IRVINE, Calif. — When the coronavirus spread to the entire globe, the world knew what scientists understood for years: a pandemic would one day grip the world.

Animals in proximity to humans and air travel meant a virus could quickly speed around the world. Finally, in March 2020, it did.

What You Need To Know

  • The Celebration of Heroes speaking event was held to promote scientists who helped develop vaccines and related technologies

  • Nearly a dozen scientists gathered to explain the evolution of the science, including mRNA

  • They said the pandemic helped accelerate the development of technology that could speed along treatments for illnesses including HIV and bacterial infections

  • While only a small group was in attendance, they pointed to the thousands who helped develop the technology over the years that lead the successful vaccines

The University of California, Irvine, celebrated a select group of scientists Friday who helped curb the spread and were part of an accelerated clinical process that had begun nearly 60 years before.

“It is a day to celebrate but also a day to celebrate our gratitude,” said Douglas Freeman, a co-founder and executive director of the Celebration of Heroes in Conversation panel.

The event brought together a series of accomplished veterans of vaccine research and other subjects essential to the rollout of the vaccines.

Th panel included Philip Felgner, an administrator wearing several hats including that of director of the UCI vaccine research and Development Center. And Drew Weissman, a professor of medicine and director of vaccine research for infectious diseases, was also in attendance.

The panel covered how mRNA research began, why it helped speed the process for the vaccines and what that might mean for the future.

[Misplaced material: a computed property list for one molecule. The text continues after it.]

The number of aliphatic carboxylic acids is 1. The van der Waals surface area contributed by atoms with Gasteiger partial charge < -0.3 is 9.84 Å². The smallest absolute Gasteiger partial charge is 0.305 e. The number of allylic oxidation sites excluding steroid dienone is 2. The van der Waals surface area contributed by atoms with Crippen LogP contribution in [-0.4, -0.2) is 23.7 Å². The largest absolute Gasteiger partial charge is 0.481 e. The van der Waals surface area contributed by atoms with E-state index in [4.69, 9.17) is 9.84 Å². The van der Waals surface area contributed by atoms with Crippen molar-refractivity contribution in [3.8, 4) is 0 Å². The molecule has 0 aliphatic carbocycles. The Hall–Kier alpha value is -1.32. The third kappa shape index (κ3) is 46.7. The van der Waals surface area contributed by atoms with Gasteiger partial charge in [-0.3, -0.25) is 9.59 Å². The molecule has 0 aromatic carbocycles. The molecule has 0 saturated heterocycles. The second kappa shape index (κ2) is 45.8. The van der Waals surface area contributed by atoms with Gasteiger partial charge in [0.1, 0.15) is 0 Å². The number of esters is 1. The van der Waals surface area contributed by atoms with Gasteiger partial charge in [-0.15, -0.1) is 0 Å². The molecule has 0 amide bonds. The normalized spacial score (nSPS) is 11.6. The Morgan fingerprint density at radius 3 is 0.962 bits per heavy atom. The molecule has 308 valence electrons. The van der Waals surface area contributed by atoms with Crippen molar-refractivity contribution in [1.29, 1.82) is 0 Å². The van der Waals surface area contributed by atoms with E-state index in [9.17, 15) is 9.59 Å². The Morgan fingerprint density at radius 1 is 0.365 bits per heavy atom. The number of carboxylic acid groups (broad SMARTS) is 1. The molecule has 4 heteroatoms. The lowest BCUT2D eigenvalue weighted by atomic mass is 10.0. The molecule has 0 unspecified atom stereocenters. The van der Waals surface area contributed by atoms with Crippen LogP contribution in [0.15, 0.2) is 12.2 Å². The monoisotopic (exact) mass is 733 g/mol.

“We know a lot about coronaviruses. They’ve been studied for 40 years,” Weissman said. “But there’s a lot we still don’t know about the clinical disease. We’re learning. Clinicians are studying and we will have the answers.”

The biggest question, in some ways, has already been answered. Presidents have, for years, attempted to build a pandemic response, funneling resources into an apparatus that never materialized.

The panel, Friday, explained how that apparatus developed, and the growth of a collaborative effort between academics of many disciplines and corporate scientists. They all came together to produce vaccines for the public and establish a pipeline for future medications.

Weissman said the pandemic was a proof of concept for mRNA, which is essentially a more efficient delivery system for vaccines. The pandemic forced a commitment of resources and production that isn’t going away. As new strains loom, Weissman expects new products could arrive in 10 months if necessary. 

The pandemic also gave rise to many other vaccine advances, catapulting early stage trials for HIV and other drugs forward. The pandemic was an effective road test for the technology. Now, Weissman expects new vaccines using the mRNA to arrive to market regularly.

The public may need new coronavirus medications, too. Case rates have jumped in some areas of the country and the omicron BA.2 variant appears to spread more quickly than early versions.

The country is no longer as unprepared as it was, boasting an experienced manufacturing industry and polished, tested technologies that can protect the population from illness.

But Friday was about celebration more than it was a look forward to what dangers may lie ahead. Freeman pointed to the scientists, to technicians who became ill while the air born virus was still new and barely understood, and frontline health care workers and service industry professionals.

“Science and the scientists have created an amazing miracle,” Freeman said.